Change team

One of the main reasons for previous failures was the lack of diversity on the team with relevant experience to lead the many important functions within the company. In my first two startups, the team was all from the IT profession, so we’re strong technically, but not commercially and commercially. This dynamic made me realize that there must be good people on the team with other skills such as marketing, presenting and selling the product in order to push it to market.

Diversity within the team will also help the company grow with more perspectives and greater creativity to cultivate innovative ideas. For example, at Ximple, older employees have a long-term vision and experience to strategize and guide the team, while our younger employees may be more tech savvy and in tune with current trends. This allows us to recognize and combine the advantages of different approaches, as well as to adapt to different situations.

Apart from encouraging us to see things from a different perspective, it also helps us in terms of cultural awareness as Ximple expands into another regional market. Knowing local needs, channels and preferences is key to succeeding in foreign markets. During the recent launch of Ximple in Malaysia, our overseas team accelerated our understanding of the local market, local networks and cultural nuances, while providing alternative solutions to obstacles.

When your workforce is more representative of your customer base, you gain real insight into the customer in the local context. Take for example, when our Malaysian manager from Ximple came on board, I learned from him that different cultures vary greatly in negotiation styles when dealing with local partners. Additionally, as our Singapore team needs to coordinate closely with the overseas team, we have adapted to working remotely by communicating more often online to monitor progress. At the same time, it gives us more opportunities to exchange opinions, allowing business ideas to flourish.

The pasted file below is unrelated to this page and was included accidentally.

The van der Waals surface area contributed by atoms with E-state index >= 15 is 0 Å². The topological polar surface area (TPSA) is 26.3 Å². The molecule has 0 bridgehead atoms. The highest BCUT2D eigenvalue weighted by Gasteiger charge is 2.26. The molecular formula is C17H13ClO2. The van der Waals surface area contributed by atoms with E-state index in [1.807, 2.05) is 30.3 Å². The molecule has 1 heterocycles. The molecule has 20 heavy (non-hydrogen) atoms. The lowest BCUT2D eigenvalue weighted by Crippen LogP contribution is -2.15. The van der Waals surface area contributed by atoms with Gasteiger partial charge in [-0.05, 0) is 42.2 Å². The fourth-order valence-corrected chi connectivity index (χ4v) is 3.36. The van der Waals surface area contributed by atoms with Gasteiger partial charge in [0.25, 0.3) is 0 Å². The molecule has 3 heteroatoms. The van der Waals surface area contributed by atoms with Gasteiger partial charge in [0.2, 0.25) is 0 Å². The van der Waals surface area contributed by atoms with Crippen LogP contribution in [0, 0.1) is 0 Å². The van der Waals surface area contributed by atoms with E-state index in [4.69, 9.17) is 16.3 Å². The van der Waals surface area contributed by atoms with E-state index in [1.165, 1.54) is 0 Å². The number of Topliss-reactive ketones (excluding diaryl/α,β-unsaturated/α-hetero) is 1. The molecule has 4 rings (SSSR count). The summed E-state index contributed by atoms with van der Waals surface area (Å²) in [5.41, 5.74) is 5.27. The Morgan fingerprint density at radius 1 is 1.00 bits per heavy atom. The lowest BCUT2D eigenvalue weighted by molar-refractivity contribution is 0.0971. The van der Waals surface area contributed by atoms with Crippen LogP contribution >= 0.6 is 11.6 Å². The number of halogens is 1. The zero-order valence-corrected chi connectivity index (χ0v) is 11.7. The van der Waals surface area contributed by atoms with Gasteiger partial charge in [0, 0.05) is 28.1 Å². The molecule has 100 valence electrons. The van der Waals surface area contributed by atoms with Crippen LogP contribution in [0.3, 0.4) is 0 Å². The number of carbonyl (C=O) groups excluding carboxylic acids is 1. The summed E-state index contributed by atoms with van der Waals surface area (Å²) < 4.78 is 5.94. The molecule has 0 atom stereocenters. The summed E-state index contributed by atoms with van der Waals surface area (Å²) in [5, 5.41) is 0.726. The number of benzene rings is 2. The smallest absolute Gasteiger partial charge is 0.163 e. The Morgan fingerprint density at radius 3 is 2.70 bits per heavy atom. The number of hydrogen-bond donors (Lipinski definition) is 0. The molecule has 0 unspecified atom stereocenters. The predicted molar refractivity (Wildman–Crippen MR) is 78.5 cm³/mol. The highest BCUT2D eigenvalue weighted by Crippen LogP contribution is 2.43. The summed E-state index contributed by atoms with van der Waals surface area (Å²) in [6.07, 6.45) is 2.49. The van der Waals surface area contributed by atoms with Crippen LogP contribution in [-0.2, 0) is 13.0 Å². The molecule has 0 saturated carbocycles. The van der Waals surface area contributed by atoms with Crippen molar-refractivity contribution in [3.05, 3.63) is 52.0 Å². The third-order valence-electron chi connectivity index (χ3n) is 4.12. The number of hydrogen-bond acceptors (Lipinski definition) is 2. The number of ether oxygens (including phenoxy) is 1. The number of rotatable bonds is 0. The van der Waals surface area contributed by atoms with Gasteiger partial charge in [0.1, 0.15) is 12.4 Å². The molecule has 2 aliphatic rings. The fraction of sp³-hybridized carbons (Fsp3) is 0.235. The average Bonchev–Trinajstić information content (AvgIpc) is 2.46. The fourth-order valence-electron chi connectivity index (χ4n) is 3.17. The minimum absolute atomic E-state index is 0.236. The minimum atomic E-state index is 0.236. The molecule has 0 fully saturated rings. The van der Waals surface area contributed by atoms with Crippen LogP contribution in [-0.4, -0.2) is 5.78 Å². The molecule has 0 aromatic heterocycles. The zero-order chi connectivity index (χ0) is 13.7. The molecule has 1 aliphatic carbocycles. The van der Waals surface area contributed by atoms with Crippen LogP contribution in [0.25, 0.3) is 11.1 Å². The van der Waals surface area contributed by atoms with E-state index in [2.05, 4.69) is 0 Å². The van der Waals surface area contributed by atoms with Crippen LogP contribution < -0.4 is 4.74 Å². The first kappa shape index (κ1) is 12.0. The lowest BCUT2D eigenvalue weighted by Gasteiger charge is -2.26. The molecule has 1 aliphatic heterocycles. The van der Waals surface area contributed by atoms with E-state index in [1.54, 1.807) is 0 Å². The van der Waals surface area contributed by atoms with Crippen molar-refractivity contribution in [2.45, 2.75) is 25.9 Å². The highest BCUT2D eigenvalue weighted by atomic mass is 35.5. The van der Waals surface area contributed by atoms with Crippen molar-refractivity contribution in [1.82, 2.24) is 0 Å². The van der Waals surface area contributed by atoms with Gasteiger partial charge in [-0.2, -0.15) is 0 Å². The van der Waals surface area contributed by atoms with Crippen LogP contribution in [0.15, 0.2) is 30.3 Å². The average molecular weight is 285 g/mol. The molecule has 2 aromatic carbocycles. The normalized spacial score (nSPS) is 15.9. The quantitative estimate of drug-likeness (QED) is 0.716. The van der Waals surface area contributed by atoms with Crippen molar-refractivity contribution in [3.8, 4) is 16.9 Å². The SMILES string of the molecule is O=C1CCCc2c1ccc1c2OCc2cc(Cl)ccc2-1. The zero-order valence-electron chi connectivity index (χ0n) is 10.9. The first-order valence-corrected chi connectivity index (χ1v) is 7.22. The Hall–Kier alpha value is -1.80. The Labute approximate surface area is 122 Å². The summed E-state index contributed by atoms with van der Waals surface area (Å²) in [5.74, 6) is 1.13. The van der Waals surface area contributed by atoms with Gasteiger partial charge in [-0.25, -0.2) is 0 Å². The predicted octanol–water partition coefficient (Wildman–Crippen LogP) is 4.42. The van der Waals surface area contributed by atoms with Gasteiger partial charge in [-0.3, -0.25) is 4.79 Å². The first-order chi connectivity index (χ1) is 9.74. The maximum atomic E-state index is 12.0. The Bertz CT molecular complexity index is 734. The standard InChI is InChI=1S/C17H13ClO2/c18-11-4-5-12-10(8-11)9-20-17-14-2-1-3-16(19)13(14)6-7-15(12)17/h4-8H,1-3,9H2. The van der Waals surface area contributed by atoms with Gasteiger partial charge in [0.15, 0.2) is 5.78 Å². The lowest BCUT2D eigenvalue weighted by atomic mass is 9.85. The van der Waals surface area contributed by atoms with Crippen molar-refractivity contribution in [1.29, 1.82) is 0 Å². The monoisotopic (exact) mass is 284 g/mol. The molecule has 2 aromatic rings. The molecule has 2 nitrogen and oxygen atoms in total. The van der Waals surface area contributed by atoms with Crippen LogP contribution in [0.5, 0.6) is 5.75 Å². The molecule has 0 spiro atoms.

Changes to yourself

Constant reflection is always needed to reflect on what went right or wrong in your business. It can be talking to others or just taking time to reflect on the business and yourself. Even though I now have a strong management team to help me run the business, I’m still learning new skills as a founder. I, too, need to up my game by constantly improving myself in order to learn and know everything about how the business works.

For example, I understand that I am an introvert by nature, and not the strongest when it comes to presenting and presenting. But as a business owner, I know I needed to improve. I signed up for classes to improve my speaking and presentation skills. To understand how to run a business more efficiently, I took an accounting course to understand how to manage financial transactions. I may be a business owner and a professional in my field of IT, but at the end of the day, no one is perfect. What is important is to identify your weakness, your desire to improve it and step out of your comfort zone to learn as much.

Conclusion

The entrepreneurial journey isn’t just about the stress you’re willing to endure or the long hours you’re willing to sacrifice. Don’t confuse resilience with stubbornness. Resilience is about withstanding setbacks and not giving up, while stubbornness is refusing to accept contributions and changes that prevent you from learning what you need to know to grow your business in the best way possible. Always stay humble and open to new perspectives or changes.


Wong Wai Jeat is the founder and CEO of Ximple.